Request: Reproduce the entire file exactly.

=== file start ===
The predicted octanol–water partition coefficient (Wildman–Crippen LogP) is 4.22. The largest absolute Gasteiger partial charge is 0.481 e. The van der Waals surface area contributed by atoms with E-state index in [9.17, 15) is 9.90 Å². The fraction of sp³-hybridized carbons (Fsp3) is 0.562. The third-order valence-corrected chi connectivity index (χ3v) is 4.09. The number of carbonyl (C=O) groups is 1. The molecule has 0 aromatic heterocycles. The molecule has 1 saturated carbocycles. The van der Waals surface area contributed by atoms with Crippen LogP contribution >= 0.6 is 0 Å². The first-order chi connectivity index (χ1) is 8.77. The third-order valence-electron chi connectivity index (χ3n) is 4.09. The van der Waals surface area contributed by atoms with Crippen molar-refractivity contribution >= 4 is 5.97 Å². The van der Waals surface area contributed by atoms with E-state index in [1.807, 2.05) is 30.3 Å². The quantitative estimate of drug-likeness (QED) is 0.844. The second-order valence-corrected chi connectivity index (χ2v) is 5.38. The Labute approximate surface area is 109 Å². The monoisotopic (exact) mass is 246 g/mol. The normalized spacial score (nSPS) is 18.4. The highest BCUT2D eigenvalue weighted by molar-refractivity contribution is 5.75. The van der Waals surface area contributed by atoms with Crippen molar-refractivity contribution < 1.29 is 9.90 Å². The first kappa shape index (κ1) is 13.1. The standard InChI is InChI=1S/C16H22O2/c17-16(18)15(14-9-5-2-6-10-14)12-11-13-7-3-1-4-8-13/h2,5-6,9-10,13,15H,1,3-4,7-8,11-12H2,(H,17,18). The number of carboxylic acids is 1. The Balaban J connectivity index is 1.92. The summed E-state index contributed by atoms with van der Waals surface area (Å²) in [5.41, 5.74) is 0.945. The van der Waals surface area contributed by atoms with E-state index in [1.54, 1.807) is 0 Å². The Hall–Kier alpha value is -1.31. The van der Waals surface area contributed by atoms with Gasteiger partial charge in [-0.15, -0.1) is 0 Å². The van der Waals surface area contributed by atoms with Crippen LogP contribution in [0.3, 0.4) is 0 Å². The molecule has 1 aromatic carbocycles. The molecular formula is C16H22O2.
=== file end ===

The predicted octanol–water partition coefficient (Wildman–Crippen LogP) is 4.22. The largest absolute Gasteiger partial charge is 0.481 e. The van der Waals surface area contributed by atoms with E-state index in [9.17, 15) is 9.90 Å². The fraction of sp³-hybridized carbons (Fsp3) is 0.562. The third-order valence-corrected chi connectivity index (χ3v) is 4.09. The number of carbonyl (C=O) groups is 1. The molecule has 0 aromatic heterocycles. The molecule has 1 saturated carbocycles. The van der Waals surface area contributed by atoms with Crippen LogP contribution >= 0.6 is 0 Å². The first-order chi connectivity index (χ1) is 8.77. The third-order valence-electron chi connectivity index (χ3n) is 4.09. The van der Waals surface area contributed by atoms with Crippen molar-refractivity contribution >= 4 is 5.97 Å². The van der Waals surface area contributed by atoms with E-state index in [1.807, 2.05) is 30.3 Å². The quantitative estimate of drug-likeness (QED) is 0.844. The second-order valence-corrected chi connectivity index (χ2v) is 5.38. The Labute approximate surface area is 109 Å². The monoisotopic (exact) mass is 246 g/mol. The normalized spacial score (nSPS) is 18.4. The highest BCUT2D eigenvalue weighted by molar-refractivity contribution is 5.75. The van der Waals surface area contributed by atoms with Crippen molar-refractivity contribution < 1.29 is 9.90 Å². The first kappa shape index (κ1) is 13.1. The standard InChI is InChI=1S/C16H22O2/c17-16(18)15(14-9-5-2-6-10-14)12-11-13-7-3-1-4-8-13/h2,5-6,9-10,13,15H,1,3-4,7-8,11-12H2,(H,17,18). The number of carboxylic acids is 1. The Balaban J connectivity index is 1.92. The summed E-state index contributed by atoms with van der Waals surface area (Å²) in [5.41, 5.74) is 0.945. The van der Waals surface area contributed by atoms with E-state index in [1.54, 1.807) is 0 Å². The Hall–Kier alpha value is -1.31. The van der Waals surface area contributed by atoms with Gasteiger partial charge in [-0.15, -0.1) is 0 Å². The van der Waals surface area contributed by atoms with Crippen LogP contribution in [0.3, 0.4) is 0 Å². The molecule has 1 aromatic carbocycles. The molecular formula is C16H22O2.